Sunday, September 28, 2014

Sunday Book Roundup

This week The New York Review of Books has made available a review by Christopher Jencks, "On America's Front Lines" that reviews Alice Goffman's On the Run: Fugitive Life in an American City (University of Chicago Press) and The Growth of Incarceration in the United States: Exploring Causes and Consequences, a National Research Council report edited by Jeremy Travis, Bruce Western, and Steve Redburn (National Academies Press).

Also no longer behind paywall is Jeremy Waldron's "It's All for Your Own Good," a review of two Cass Sunstein books: Why Nudge? The Politics of Libertarian Paternalism (Yale University Press) and Conspiracy Theories and Other Dangerous Ideas (Simon & Schuster).

Not enough Cass Sunstein? He reviews Richard J. Evan's Altered Pasts: Counterfactuals in History (Brandeis University Press) for the New Republic.
"To those who enjoy such speculation, Evans will seem a bit of a killjoy, and he seems to be fascinated, perhaps in spite of himself, by the subject. His exploration of counterfactual history is in part a history of the topic. In his account, one of the noteworthy early publications was Louis Geoffrey’s Napoleon and the Conquest of the World, in 1836, which offers a narrative in which Napoleon ultimately conquers China, Japan, and the United States, and is deemed “Ruler of the World.” Geoffrey much admired Napoleon, and as the example suggests, much writing in this vein tends to reflect wishful thinking (and to be self-consciously whimsical)."
The Los Angeles Review of Books takes a look at Erwin Chemerinsky's The Case Against the Supreme Court (Viking).

Law & Politics Book Review has released September's Book Notices, a "brief summary of the contents of recent reference works, anthologies of previously published materials, textbooks and collected readings designed for students, casebooks designed for undergraduate and law school use, later editions of books previously reviewed in this journal, and other specialized publications."

The New Books Network has several interesting author interviews this weekend. The first is an interview on New Books in American Studies with Lauren Araiza about her new book To March for Others: The United Farm Workers and the Black Freedom Movement (University of Pennsylvania Press).

New Books in Law adds an interview with Guy Chet about his work, The Ocean is a Wilderness: Atlantic Piracy and the Limits of State Authority (University of Massachusetts Press).

And, New Books in History has an interview with Todd Henry who discusses Assimilating Seoul: Japanese Rule and the Politics of Public Spaces in Colonial Korea (University of California Press).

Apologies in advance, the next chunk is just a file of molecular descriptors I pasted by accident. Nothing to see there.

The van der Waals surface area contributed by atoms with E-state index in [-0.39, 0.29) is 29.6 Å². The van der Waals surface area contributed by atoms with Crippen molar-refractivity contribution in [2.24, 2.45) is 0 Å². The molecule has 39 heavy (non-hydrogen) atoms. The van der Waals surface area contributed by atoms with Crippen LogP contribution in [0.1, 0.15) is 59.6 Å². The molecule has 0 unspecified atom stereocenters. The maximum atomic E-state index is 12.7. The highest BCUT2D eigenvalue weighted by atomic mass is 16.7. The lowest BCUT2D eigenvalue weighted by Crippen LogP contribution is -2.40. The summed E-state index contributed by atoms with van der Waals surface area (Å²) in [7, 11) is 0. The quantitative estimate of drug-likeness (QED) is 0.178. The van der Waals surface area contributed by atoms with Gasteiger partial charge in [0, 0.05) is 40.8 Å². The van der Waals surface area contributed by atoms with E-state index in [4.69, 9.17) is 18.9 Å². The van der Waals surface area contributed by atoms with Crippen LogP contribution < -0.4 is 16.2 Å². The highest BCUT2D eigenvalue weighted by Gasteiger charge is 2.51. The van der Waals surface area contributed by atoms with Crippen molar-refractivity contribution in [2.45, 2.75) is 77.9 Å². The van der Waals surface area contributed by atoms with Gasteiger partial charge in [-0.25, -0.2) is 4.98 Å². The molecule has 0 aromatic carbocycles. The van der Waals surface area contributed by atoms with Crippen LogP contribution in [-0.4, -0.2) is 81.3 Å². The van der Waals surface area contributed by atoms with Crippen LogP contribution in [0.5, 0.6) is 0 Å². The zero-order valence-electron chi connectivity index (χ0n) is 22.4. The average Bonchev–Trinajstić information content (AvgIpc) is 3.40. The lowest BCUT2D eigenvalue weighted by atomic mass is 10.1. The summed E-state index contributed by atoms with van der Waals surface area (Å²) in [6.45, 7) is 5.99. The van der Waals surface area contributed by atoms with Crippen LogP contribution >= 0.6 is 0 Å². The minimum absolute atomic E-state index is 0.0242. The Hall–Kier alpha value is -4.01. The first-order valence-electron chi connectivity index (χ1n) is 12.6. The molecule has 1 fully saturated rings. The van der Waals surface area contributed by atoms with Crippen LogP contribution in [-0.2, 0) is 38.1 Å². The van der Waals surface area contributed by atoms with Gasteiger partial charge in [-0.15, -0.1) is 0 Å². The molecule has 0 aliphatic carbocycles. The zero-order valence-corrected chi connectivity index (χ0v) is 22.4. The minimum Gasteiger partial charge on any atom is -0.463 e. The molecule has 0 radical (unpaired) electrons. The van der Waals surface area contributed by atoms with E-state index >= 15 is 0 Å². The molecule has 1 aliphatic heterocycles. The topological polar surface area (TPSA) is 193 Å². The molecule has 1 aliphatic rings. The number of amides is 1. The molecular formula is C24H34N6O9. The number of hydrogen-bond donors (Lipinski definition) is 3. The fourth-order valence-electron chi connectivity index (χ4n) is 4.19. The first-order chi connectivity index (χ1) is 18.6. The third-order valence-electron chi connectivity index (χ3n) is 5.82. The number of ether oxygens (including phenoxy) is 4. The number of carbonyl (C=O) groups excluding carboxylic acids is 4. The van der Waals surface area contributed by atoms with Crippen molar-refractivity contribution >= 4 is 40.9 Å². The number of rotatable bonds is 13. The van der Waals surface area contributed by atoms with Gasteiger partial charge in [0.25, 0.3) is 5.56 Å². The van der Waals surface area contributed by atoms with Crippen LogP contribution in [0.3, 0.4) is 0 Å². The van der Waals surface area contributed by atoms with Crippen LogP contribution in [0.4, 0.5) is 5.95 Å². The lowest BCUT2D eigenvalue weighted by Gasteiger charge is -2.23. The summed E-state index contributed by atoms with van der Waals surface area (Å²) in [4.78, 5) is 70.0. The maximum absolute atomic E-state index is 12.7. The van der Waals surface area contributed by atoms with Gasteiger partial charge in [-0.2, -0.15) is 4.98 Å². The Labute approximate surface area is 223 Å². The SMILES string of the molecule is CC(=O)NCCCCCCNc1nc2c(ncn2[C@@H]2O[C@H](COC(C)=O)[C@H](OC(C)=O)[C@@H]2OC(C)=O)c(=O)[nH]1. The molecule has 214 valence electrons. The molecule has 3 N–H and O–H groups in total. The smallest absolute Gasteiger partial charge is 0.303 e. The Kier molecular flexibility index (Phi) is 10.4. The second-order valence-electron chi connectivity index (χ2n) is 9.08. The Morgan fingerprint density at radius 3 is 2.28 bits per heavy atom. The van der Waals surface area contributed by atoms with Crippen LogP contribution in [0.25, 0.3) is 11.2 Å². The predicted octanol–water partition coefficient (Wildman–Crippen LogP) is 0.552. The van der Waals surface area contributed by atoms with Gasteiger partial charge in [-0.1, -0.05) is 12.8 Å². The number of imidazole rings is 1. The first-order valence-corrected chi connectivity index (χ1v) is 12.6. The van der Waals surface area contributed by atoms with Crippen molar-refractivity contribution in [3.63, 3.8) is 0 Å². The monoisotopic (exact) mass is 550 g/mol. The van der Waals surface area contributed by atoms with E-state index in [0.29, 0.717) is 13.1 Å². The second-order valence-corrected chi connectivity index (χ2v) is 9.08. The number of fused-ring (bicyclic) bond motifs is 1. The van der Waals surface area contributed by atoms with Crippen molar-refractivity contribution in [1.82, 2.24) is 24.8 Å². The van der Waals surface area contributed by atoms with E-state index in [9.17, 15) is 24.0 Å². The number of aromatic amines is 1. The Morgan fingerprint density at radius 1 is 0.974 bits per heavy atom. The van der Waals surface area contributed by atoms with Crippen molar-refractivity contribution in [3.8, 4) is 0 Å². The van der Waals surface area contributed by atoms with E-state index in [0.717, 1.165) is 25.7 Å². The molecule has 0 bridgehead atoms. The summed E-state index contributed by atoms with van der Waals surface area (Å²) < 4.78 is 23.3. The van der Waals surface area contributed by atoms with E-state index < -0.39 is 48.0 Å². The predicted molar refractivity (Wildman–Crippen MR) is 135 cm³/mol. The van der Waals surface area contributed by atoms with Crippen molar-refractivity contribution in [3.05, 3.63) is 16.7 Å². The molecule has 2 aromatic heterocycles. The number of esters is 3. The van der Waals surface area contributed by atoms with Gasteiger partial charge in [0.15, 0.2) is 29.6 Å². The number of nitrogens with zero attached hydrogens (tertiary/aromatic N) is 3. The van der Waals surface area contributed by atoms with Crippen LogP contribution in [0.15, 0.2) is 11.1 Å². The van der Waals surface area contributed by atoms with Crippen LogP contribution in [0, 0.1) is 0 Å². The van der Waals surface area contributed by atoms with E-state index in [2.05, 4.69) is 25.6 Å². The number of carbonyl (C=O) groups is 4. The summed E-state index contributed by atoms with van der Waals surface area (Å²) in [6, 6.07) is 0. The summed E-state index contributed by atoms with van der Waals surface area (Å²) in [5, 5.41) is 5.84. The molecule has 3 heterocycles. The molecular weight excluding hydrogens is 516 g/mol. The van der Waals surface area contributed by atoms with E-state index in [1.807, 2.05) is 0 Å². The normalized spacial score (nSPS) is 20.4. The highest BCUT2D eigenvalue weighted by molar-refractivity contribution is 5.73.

The Washington Post reviews Landslide: LBJ and Ronald Reagan at the Dawn of a New America by Jonathan Darman (Random House).

H-Net also has several new reviews of note--especially in the fields of gender and sexuality. The first is Karsonya Wise Whitehead's Notes from a Colored Girl: The Civil War Pocket Diaries of Emilie Frances Davis (University of South Carolina Press).
"Karsonya Wise Whitehead provides readers with a transcription of and a history about the diaries of Emilie Frances Davis, a free woman of color who lived and worked in Philadelphia, Pennsylvania. Whitehead relates the fascinating way she went about reading and understanding Davis’s diaries. Readers of Whitehead’s volume will be pleased with the text; moreover, scholars will be inspired to pursue new research projects thanks to Whitehead’s excellent transcription, outstanding contextualization, and generous observations."
There is also a review of an edited volume, Sex and Disability (Duke University Press), edited by Robert McRuer and Anna Mollow.
"Sex has, sometimes, been a topic of disability activists and scholars who challenged the notion of the desexualized disabled subject. While disability has, to a much lesser extent, been discussed in queer studies, scholars of disability studies and especially disability theory have increasingly pointed to the intersections or analogies of sex and disability, of queer theory and disability theory,  and of compulsory heterosexuality and able-bodiedness. With Sex and Disability, Robert McRuer and Anna Mollow present an anthology that takes up these strands."
And lastly, H-Net as a review of Mira Lloyd Dock and the Progressive Era Conservation Movement (Penn State University Press) by Susan Rimby.

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